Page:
We’ll be very busy for the next week or so as we complete our quarter end activities.  As a result, it will also be a little quieter on the blog front.  Please bare with us.

The good news is that it was a great quarter for the stock market and for the Broadleaf Growth Equity portfolio.  Subscribers to our economic newsletters will get a full performance report and commentary shortly.  If you’d like to sign up for those, please visit our website at www.broadleafpartners.com and enter your preferred email address in the yellow box in the upper right hand quarter.

Before signing off for the next few days, here are some basic thoughts on recent economic releases and the coming earnings season.  As a whole, we remain positive on the markets through year end, believing that the worst is behind us.  “Less bad” news got a lot of mileage for the markets when Great Depression scenarios were being priced in this winter.  Now that this possibility has diminished, some strong gains have been made, investors feel a little more comfortable, and mutual fund flows for many equity asset classes have finally turned positive.

A key economic statistic we will be watching is the ISM survey.  This morning, the numbers came in at 44.8, up from the prior month and basically inline with expectations.  This survey is as strong a leading indicator for the economy and the stock market as any we follow.  In general, a survey reading above 50 indicates the economy and production levels are expanding.  So, while the economy is likely still contracting, it is at a lower rate than it had been.  As long as the number stays below 57, we believe it makes sense to stay focused on the cyclical areas of the market that stand to benefit from the recovery tailwinds as opposed to defensive areas that may play catch up once we’ve fully recovered.   

Consumer confidence, on the other hand, ticked down yesterday to 49 from 55 in May and also was below expectations.  Higher gas prices and views on jobs being hard to get likely set the reading back a tad, even though it remains substantially above its all time low of 25 last fall.  Fortunately, this series hasn’t been a very good leading indicator for the economy, so it doesn’t concern us as much.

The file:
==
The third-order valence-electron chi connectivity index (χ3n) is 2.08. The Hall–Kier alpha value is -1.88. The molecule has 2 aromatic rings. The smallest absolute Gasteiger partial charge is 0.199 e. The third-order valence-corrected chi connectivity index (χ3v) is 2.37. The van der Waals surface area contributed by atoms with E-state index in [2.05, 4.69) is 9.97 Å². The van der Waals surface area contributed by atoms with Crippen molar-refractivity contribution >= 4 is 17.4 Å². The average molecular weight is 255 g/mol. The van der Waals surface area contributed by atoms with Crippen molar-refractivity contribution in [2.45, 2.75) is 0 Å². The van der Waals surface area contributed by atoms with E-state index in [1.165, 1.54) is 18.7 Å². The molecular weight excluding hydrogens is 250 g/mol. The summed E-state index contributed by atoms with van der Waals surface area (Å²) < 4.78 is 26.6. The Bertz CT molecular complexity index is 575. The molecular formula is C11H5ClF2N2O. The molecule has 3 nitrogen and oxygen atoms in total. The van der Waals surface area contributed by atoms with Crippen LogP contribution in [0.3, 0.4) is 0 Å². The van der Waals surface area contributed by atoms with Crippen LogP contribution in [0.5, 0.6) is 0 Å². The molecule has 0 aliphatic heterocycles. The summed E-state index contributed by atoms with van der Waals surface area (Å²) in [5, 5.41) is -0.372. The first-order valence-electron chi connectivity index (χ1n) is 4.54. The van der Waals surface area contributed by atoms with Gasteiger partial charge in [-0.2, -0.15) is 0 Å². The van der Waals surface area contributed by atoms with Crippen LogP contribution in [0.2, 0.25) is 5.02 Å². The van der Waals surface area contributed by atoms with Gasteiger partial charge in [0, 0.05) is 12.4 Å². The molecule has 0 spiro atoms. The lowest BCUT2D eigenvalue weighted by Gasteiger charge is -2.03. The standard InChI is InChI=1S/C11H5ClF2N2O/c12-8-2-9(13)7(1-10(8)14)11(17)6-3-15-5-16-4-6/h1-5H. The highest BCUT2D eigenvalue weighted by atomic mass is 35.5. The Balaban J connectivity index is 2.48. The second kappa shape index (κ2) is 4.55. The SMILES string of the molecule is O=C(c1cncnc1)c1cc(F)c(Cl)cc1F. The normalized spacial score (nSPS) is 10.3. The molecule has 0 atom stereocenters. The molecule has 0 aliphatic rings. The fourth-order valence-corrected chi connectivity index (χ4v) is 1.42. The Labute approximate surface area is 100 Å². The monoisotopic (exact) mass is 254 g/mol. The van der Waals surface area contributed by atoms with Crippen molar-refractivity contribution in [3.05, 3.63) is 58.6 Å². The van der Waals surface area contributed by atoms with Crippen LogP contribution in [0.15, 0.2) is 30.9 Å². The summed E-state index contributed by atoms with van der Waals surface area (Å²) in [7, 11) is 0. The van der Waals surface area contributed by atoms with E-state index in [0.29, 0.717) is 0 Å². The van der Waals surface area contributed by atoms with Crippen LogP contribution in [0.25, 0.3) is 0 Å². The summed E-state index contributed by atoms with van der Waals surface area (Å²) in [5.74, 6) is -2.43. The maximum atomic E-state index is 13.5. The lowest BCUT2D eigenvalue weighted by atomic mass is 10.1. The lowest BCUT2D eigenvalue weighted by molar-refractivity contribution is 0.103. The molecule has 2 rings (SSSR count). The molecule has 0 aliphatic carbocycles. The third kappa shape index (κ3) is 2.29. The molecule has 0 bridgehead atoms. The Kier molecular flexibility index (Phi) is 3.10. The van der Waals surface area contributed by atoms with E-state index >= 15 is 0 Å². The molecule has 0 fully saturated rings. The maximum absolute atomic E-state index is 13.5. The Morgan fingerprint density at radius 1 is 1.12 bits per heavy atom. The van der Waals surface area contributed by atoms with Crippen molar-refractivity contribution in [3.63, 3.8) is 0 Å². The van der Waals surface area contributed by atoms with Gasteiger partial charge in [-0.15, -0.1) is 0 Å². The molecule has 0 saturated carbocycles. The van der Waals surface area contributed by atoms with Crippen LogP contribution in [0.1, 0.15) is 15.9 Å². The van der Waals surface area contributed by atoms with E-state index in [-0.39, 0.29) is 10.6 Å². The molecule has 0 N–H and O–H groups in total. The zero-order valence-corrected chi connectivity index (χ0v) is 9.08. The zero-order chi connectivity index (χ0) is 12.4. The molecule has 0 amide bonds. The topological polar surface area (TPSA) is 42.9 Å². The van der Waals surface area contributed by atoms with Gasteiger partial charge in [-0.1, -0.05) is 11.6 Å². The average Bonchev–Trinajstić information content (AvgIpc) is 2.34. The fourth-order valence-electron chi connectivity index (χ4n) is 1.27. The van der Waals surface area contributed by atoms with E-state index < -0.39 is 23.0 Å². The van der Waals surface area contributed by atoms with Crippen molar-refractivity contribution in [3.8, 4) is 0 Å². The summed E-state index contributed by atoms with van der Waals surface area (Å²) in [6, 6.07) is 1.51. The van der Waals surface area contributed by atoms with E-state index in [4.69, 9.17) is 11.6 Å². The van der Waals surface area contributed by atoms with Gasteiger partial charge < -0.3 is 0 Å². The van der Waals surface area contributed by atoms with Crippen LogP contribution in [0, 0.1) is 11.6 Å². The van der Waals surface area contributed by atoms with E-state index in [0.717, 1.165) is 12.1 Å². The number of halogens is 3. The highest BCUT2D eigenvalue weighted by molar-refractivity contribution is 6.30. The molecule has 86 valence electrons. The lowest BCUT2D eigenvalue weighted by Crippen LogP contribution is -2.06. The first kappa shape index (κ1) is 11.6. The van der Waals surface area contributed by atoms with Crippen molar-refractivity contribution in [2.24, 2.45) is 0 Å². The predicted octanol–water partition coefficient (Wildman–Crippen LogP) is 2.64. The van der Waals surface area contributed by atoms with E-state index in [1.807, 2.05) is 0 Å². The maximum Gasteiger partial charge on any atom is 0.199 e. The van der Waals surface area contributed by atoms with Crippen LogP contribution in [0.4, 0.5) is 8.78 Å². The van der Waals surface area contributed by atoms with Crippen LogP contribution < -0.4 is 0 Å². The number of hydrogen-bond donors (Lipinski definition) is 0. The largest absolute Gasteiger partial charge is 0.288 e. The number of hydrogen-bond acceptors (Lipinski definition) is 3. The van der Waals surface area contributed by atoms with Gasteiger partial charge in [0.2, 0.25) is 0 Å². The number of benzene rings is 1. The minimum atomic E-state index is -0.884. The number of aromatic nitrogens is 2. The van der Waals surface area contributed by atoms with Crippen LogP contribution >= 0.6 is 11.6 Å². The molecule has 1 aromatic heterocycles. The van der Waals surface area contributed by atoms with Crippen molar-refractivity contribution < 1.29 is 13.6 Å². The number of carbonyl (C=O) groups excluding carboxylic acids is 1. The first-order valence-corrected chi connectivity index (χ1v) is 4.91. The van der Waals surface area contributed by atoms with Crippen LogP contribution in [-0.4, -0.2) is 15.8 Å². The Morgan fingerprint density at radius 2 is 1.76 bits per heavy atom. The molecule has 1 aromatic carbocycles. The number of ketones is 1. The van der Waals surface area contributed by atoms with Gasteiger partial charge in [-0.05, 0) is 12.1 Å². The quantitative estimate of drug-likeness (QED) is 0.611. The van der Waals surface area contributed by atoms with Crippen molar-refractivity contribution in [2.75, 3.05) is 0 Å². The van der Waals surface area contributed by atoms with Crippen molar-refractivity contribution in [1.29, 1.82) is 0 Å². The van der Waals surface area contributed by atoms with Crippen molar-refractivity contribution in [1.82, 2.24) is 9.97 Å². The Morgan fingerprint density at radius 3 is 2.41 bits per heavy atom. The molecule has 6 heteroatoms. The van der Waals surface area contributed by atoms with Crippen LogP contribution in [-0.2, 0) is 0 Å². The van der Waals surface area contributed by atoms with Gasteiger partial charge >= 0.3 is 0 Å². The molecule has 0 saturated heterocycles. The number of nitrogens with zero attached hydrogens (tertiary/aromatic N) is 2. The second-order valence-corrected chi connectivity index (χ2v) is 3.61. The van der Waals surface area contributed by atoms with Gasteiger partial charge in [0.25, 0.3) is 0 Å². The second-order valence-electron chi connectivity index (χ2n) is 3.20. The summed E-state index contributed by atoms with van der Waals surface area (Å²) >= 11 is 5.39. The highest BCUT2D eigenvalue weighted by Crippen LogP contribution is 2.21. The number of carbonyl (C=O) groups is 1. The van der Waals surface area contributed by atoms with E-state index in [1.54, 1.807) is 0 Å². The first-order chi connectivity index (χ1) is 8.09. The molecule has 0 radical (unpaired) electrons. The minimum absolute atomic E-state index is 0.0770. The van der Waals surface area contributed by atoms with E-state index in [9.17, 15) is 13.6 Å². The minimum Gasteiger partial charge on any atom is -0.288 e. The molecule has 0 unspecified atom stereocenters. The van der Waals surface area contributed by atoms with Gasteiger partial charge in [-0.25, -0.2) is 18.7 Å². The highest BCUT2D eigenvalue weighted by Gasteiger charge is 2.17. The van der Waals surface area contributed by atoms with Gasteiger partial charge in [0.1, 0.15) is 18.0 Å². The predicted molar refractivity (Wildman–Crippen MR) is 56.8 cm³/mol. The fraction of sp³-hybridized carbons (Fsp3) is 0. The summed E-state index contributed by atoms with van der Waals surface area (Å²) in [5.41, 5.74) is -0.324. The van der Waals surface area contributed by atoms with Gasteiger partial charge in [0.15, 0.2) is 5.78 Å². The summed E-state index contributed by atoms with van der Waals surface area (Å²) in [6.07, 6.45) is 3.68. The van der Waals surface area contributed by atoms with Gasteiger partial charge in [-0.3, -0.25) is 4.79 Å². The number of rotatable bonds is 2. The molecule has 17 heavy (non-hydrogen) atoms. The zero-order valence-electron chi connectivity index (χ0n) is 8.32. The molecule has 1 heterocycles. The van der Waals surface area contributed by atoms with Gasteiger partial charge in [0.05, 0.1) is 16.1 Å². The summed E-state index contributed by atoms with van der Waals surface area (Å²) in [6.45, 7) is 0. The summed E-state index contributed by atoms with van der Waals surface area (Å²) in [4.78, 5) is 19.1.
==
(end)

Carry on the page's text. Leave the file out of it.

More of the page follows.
Unemployment will likely continue to increase, but hopefully at a slower rate.  We expect, as we’ve long believed, that it will peak in the 10% range.  While this may be bad news for those that are unemployed, the indicator has usually been lagging in nature and is therefore not as much of a concern for the stock market itself.  In other words, in the past, stocks have usually performed well during recoveries even as the rate of unemployment increases.  

As you enjoy the 4th, take a minute to remember this country’s revolutionary roots.  Thugs and despots always stand in the way of freedom the world over.  Unfortunately, it is almost a universal truth that the only way to gain freedom is to go through those that stand in its way, often at tremendous personal sacrifice.  

In spite of all the well intentioned efforts to spread democracy worldwide, it will only flourish if those who are poised to benefit the most from it also bear its costs and have a majority stake in the game.  In an odd sense, this may be one of the few areas where traditional conservatism seems to be more liberal in its orientation.  Welfare based independence simply doesn’t and can’t work over the long haul.   

This is still the best country in the world, bar none.  Sure, others are catching up, but I know of few Americans who are actually emigrating elsewhere.  As other countries open up, competition increases and consumers on a worldwide basis benefit from improved standards of living.  As China leads the worldwide economic recovery, perhaps we would be wise to recognize the role that broader based capitalism may have played in keeping a second Great Depression at bay.  

Enjoy your 4th of July, be thankful for your independence, and remember above all, it wasn’t free.   Would you still fight for yours today?